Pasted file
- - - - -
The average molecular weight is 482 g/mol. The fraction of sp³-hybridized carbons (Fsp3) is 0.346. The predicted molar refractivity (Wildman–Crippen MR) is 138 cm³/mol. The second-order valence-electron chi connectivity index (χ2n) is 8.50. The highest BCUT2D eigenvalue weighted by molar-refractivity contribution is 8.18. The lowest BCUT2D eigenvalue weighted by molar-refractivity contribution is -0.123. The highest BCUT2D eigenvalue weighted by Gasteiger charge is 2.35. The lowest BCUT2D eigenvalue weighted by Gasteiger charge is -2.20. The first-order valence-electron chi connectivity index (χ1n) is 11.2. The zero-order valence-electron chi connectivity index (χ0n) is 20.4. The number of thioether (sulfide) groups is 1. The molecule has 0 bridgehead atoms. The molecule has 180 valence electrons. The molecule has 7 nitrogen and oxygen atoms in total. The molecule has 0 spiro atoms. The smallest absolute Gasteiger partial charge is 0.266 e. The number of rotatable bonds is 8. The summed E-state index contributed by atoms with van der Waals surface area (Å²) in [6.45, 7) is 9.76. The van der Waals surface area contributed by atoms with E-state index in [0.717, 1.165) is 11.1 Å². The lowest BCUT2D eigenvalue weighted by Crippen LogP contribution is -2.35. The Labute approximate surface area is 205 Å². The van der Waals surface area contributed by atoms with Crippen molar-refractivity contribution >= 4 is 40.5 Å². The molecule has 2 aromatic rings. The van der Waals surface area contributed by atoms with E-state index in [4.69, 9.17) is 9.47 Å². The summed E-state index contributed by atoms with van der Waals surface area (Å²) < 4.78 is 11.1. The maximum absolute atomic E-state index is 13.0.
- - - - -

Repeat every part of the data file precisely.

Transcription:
The average molecular weight is 482 g/mol. The fraction of sp³-hybridized carbons (Fsp3) is 0.346. The predicted molar refractivity (Wildman–Crippen MR) is 138 cm³/mol. The second-order valence-electron chi connectivity index (χ2n) is 8.50. The highest BCUT2D eigenvalue weighted by molar-refractivity contribution is 8.18. The lowest BCUT2D eigenvalue weighted by molar-refractivity contribution is -0.123. The highest BCUT2D eigenvalue weighted by Gasteiger charge is 2.35. The lowest BCUT2D eigenvalue weighted by Gasteiger charge is -2.20. The first-order valence-electron chi connectivity index (χ1n) is 11.2. The zero-order valence-electron chi connectivity index (χ0n) is 20.4. The number of thioether (sulfide) groups is 1. The molecule has 0 bridgehead atoms. The molecule has 180 valence electrons. The molecule has 7 nitrogen and oxygen atoms in total. The molecule has 0 spiro atoms. The smallest absolute Gasteiger partial charge is 0.266 e. The number of rotatable bonds is 8. The summed E-state index contributed by atoms with van der Waals surface area (Å²) in [6.45, 7) is 9.76. The van der Waals surface area contributed by atoms with E-state index in [0.717, 1.165) is 11.1 Å². The lowest BCUT2D eigenvalue weighted by Crippen LogP contribution is -2.35. The Labute approximate surface area is 205 Å². The van der Waals surface area contributed by atoms with Crippen molar-refractivity contribution >= 4 is 40.5 Å². The molecule has 2 aromatic rings. The van der Waals surface area contributed by atoms with E-state index in [4.69, 9.17) is 9.47 Å². The summed E-state index contributed by atoms with van der Waals surface area (Å²) < 4.78 is 11.1. The maximum absolute atomic E-state index is 13.0.